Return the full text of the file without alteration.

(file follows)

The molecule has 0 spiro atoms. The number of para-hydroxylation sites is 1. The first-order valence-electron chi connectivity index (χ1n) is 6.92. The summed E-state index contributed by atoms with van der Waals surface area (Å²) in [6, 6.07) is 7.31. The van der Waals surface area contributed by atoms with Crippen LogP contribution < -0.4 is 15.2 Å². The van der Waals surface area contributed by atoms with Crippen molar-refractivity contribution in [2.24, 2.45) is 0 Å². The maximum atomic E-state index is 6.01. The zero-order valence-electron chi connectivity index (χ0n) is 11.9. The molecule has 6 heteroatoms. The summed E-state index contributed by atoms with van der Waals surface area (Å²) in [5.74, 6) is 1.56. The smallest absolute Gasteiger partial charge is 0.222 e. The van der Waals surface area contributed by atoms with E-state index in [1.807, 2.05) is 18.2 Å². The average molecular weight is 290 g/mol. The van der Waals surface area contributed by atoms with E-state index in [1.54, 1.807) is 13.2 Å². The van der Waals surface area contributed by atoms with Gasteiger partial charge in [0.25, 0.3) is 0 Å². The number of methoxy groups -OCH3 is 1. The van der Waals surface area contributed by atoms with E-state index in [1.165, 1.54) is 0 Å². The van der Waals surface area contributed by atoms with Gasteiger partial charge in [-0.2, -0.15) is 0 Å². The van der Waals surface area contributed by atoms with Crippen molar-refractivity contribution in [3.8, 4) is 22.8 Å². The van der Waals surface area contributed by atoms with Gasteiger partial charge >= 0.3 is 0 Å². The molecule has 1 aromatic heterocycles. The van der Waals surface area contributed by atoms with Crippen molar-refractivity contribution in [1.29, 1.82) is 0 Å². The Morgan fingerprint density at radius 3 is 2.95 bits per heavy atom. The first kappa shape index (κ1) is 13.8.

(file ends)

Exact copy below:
The molecule has 0 spiro atoms. The number of para-hydroxylation sites is 1. The first-order valence-electron chi connectivity index (χ1n) is 6.92. The summed E-state index contributed by atoms with van der Waals surface area (Å²) in [6, 6.07) is 7.31. The van der Waals surface area contributed by atoms with Crippen LogP contribution < -0.4 is 15.2 Å². The van der Waals surface area contributed by atoms with Crippen molar-refractivity contribution in [2.24, 2.45) is 0 Å². The maximum atomic E-state index is 6.01. The zero-order valence-electron chi connectivity index (χ0n) is 11.9. The molecule has 6 heteroatoms. The summed E-state index contributed by atoms with van der Waals surface area (Å²) in [5.74, 6) is 1.56. The smallest absolute Gasteiger partial charge is 0.222 e. The van der Waals surface area contributed by atoms with E-state index in [1.807, 2.05) is 18.2 Å². The average molecular weight is 290 g/mol. The van der Waals surface area contributed by atoms with E-state index in [1.54, 1.807) is 13.2 Å². The van der Waals surface area contributed by atoms with Gasteiger partial charge in [0.25, 0.3) is 0 Å². The number of methoxy groups -OCH3 is 1. The van der Waals surface area contributed by atoms with E-state index in [1.165, 1.54) is 0 Å². The van der Waals surface area contributed by atoms with Gasteiger partial charge in [-0.2, -0.15) is 0 Å². The van der Waals surface area contributed by atoms with Crippen molar-refractivity contribution in [3.8, 4) is 22.8 Å². The van der Waals surface area contributed by atoms with Gasteiger partial charge >= 0.3 is 0 Å². The molecule has 1 aromatic heterocycles. The van der Waals surface area contributed by atoms with Crippen molar-refractivity contribution in [1.29, 1.82) is 0 Å². The Morgan fingerprint density at radius 3 is 2.95 bits per heavy atom. The first kappa shape index (κ1) is 13.8.